Speaker at Pharma Virtual 2020 2020 - Mansureh Ghavam
Department of Range and Watershed Management, Faculty of Natural Resources and Earth Sciences, University of Kashan, Kashan, Iran (Islamic Republic of)
Title : An overview of RSV antiviral medicinal plants that may be key to Coronavirus


Medicinal  plants  have  traditionally  been  used  by  Iranian  scientists  such as  Ibn  Sina  and  Zakaria  Razi  to  treat  infectious diseases.  New  research  also  shows  the  antiviral  effect  of  a  group  of  medicinal  plants.  Acute  respiratory  viral  illness  is the most common infectious disease in humans. Coronavirus is also a member of a large family of viruses that can cause respiratory infections. So far, there have been few reports of children being infected, and one percent of children with the virus are under 10 years old. Since there is no preventative or curative drug for coronavirus, traditional treatments and herbs can be used in children. One of the best options in traditional medicine is medicinal plants, which have been shown to have antiviral effects in laboratory studies on similar viruses. In children, the human respiratory syncytial virus (HRSV) is one of the most common airway viruses. The most common age of onset is under 2 years of age. Medicinal plants that are effective against this virus are Origanum vulgare L., Glycyrrhiza glabra L., Rosmarinus officinalis L., and Zingiber officinale Roscoe, which can be recommended for the treatment or prevention of coronavirus in children. Keywords:  RSV, Antiviral, COVID-19, Traditional medicine, Children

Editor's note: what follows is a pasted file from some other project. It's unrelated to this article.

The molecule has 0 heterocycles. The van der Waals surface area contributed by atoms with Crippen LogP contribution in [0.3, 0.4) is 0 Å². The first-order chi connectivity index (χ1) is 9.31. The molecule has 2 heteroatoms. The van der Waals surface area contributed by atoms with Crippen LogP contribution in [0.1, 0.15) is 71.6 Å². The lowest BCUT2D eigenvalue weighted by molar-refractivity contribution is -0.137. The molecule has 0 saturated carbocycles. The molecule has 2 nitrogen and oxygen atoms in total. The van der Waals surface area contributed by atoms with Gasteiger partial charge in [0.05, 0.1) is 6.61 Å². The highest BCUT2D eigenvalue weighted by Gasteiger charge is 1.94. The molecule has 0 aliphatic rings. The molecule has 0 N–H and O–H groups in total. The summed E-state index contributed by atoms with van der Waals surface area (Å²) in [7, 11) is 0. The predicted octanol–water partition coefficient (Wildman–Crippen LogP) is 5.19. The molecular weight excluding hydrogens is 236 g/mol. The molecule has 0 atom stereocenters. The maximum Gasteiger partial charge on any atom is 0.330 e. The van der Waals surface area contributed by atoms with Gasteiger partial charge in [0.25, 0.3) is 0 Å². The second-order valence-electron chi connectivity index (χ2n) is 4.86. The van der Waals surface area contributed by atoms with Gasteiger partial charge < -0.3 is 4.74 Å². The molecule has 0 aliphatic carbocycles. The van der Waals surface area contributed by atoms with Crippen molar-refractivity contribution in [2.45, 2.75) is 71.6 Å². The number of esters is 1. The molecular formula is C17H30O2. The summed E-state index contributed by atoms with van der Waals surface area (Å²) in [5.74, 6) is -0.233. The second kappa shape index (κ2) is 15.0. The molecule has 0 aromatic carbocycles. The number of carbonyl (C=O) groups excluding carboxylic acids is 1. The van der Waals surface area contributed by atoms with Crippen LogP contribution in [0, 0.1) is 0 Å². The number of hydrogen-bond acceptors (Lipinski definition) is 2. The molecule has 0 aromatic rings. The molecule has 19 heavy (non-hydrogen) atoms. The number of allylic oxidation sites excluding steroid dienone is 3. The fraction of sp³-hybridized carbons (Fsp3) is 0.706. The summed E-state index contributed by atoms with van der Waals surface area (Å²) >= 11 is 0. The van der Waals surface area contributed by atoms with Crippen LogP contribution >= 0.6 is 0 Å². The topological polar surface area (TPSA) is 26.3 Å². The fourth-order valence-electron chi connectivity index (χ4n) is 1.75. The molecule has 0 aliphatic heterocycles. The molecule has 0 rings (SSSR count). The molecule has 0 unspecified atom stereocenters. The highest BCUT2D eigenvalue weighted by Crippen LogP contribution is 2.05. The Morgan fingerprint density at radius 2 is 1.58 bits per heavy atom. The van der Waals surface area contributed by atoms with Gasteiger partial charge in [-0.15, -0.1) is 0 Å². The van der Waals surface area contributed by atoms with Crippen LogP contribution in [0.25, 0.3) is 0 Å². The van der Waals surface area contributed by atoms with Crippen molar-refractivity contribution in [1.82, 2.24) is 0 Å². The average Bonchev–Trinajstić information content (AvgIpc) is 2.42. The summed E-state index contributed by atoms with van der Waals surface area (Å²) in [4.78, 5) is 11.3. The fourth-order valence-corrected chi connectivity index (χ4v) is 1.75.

Mansureh Ghavam graduated from Isfahan University of Technology in Iran in 2004 with a degree in Natural Resources Engineering. She completed a PhD in field of medicinal plants at University of Tehran in 2013. Her doctoral dissertation was in the field of genetics, cytogenetics and phytochemistry of medicinal plants, which was accepted with honors. She has been officially employed by University of Kashan since 2013 and is researching the antioxidant and antimicrobial properties of medicinal plants, nanotechnology of medicinal plants, and cultivation and propagation of medicinal  plants. Her first research was accepted entitled “Effects of ecological factors on the antioxidant potential and total phenol content of Scrophularia striata Boiss.” in  Scientific Reports  in November 2019. Due to this research skill, she now has a partnership agreement with the University of Cagliari